Trowers & Hamlins founded its Cairo office in 1999. Sara Hinton, the head of the office who holds dual British-Egyptian nationality, was also unavailable for comment, as was her banking and finance Cairo colleague Tim Armsby. Senior partner Jonathan Adlington and a Trowers spokeswoman did not respond to requests for comment on the firm's Cairo operations.

The figure being touted as a possible leader of the Egyptian opposition, Nobel Peace Prize winner and former United Nations diplomat Mohamed ElBaradei, has his own legal ties. ElBaradei's father was a human rights lawyer who headed the Egyptian Bar Association and often tangled with Egypt's second president, Gamal Abdel Nasser, according to the Boston Globe.

ElBaradei followed in his father's footsteps, earning a law degree from New York University, where he served as an adjunct law professor from 1981 to 1987. (Click here for a story about ElBaradei by The National Law Journal, a sibling publication.)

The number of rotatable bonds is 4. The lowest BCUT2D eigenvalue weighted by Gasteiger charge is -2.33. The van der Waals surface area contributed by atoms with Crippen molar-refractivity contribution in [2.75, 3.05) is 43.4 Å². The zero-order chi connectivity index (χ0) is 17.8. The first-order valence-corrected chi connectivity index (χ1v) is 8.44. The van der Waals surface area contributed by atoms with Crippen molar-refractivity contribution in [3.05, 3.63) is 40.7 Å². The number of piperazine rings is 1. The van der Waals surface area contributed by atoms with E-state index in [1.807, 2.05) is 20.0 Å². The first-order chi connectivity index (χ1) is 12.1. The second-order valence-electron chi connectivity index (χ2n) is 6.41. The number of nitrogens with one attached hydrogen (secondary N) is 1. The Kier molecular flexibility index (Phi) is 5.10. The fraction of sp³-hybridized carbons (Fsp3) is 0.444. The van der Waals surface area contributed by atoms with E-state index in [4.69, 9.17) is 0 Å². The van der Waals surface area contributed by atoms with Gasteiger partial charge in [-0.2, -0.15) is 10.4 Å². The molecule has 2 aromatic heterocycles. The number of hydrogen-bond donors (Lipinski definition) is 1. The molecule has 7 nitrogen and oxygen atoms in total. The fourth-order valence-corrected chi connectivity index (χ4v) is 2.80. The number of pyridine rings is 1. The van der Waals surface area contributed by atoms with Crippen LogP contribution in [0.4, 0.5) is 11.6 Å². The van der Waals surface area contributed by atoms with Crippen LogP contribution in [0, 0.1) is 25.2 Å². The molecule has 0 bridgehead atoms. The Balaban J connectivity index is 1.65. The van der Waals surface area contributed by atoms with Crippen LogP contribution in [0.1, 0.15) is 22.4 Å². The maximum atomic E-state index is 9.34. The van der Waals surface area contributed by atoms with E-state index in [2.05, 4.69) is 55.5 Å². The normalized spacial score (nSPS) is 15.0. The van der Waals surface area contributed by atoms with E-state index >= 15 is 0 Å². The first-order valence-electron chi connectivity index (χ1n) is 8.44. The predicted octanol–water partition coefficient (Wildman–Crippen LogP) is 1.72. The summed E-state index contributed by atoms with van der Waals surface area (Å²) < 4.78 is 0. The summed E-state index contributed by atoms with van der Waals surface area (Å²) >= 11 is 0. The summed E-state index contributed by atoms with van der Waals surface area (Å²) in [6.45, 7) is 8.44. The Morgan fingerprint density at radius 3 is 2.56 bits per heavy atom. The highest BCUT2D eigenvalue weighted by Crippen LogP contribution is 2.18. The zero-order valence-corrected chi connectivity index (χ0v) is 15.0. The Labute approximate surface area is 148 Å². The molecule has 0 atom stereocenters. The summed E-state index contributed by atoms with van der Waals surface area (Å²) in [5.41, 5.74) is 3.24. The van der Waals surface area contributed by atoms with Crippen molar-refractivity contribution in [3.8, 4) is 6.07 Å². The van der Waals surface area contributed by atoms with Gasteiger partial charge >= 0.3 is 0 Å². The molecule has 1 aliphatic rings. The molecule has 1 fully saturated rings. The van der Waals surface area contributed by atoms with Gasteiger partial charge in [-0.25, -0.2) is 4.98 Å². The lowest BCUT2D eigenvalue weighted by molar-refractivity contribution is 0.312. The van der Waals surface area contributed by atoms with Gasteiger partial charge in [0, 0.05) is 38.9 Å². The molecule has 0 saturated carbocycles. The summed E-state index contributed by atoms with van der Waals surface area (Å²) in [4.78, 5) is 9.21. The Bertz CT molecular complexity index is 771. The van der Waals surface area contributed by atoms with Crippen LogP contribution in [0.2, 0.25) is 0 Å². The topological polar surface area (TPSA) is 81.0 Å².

Whatever emerges from the current chaos, Baker & McKenzie's Helmy told the Globe & Mail that his country has a long way to go before it becomes a true democracy. Should there be a transition that allows a more democratic government to take root, some lawyers believe that Egypt could become a bright spot in the Middle East.

"The situation is fluid, and we have to see whether there will be regime change or not," says Baker & McKenzie's Yaqout. "Then we have to see whether these protests turn into a more violent confrontation with the government."

Adds Yaqout: "Egypt has 80 million people, so it's a huge market sitting in a very strategic location. It also has a well-educated population and a lot of resources, so the potential is there in the long run, even if there's a change in government."

Photo: Getty Images